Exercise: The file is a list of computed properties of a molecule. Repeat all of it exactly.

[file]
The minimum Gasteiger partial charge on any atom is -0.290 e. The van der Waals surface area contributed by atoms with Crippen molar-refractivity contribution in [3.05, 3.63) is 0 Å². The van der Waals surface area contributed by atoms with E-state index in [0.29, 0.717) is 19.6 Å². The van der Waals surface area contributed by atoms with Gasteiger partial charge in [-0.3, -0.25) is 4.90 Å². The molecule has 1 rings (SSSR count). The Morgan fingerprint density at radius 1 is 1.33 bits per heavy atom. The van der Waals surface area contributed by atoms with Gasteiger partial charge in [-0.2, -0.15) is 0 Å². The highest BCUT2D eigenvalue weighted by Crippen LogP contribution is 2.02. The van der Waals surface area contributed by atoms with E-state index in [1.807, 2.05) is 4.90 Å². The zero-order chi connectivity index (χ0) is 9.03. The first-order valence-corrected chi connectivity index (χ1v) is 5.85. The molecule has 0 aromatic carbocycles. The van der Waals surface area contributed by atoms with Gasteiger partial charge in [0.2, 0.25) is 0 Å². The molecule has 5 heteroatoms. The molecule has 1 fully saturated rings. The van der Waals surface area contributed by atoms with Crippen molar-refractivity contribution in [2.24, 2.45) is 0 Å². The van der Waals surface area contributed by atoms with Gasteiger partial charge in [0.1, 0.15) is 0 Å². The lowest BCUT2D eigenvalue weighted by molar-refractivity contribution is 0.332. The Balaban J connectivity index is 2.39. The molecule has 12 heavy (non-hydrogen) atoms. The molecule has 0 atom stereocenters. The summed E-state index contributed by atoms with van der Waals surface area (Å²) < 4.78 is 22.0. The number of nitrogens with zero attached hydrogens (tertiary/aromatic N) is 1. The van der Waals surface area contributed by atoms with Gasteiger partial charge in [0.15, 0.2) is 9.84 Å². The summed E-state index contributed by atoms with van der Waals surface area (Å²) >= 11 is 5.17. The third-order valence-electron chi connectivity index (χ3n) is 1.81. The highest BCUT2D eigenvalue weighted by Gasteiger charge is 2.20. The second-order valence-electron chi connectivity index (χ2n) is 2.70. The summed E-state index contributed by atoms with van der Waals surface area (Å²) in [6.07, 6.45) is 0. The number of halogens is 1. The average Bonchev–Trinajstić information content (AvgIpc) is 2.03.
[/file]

The minimum Gasteiger partial charge on any atom is -0.290 e. The van der Waals surface area contributed by atoms with Crippen molar-refractivity contribution in [3.05, 3.63) is 0 Å². The van der Waals surface area contributed by atoms with E-state index in [0.29, 0.717) is 19.6 Å². The van der Waals surface area contributed by atoms with Gasteiger partial charge in [-0.3, -0.25) is 4.90 Å². The molecule has 1 rings (SSSR count). The Morgan fingerprint density at radius 1 is 1.33 bits per heavy atom. The van der Waals surface area contributed by atoms with Gasteiger partial charge in [-0.2, -0.15) is 0 Å². The highest BCUT2D eigenvalue weighted by Crippen LogP contribution is 2.02. The van der Waals surface area contributed by atoms with E-state index in [1.807, 2.05) is 4.90 Å². The zero-order chi connectivity index (χ0) is 9.03. The first-order valence-corrected chi connectivity index (χ1v) is 5.85. The molecule has 0 aromatic carbocycles. The van der Waals surface area contributed by atoms with Gasteiger partial charge in [0.2, 0.25) is 0 Å². The molecule has 5 heteroatoms. The molecule has 1 fully saturated rings. The van der Waals surface area contributed by atoms with Crippen molar-refractivity contribution in [2.24, 2.45) is 0 Å². The van der Waals surface area contributed by atoms with Gasteiger partial charge in [0.1, 0.15) is 0 Å². The lowest BCUT2D eigenvalue weighted by molar-refractivity contribution is 0.332. The Balaban J connectivity index is 2.39. The molecule has 12 heavy (non-hydrogen) atoms. The molecule has 0 atom stereocenters. The summed E-state index contributed by atoms with van der Waals surface area (Å²) < 4.78 is 22.0. The number of nitrogens with zero attached hydrogens (tertiary/aromatic N) is 1. The van der Waals surface area contributed by atoms with Gasteiger partial charge in [0.15, 0.2) is 9.84 Å². The summed E-state index contributed by atoms with van der Waals surface area (Å²) >= 11 is 5.17. The third-order valence-electron chi connectivity index (χ3n) is 1.81. The highest BCUT2D eigenvalue weighted by Gasteiger charge is 2.20. The second-order valence-electron chi connectivity index (χ2n) is 2.70. The summed E-state index contributed by atoms with van der Waals surface area (Å²) in [6.07, 6.45) is 0. The number of halogens is 1. The average Bonchev–Trinajstić information content (AvgIpc) is 2.03.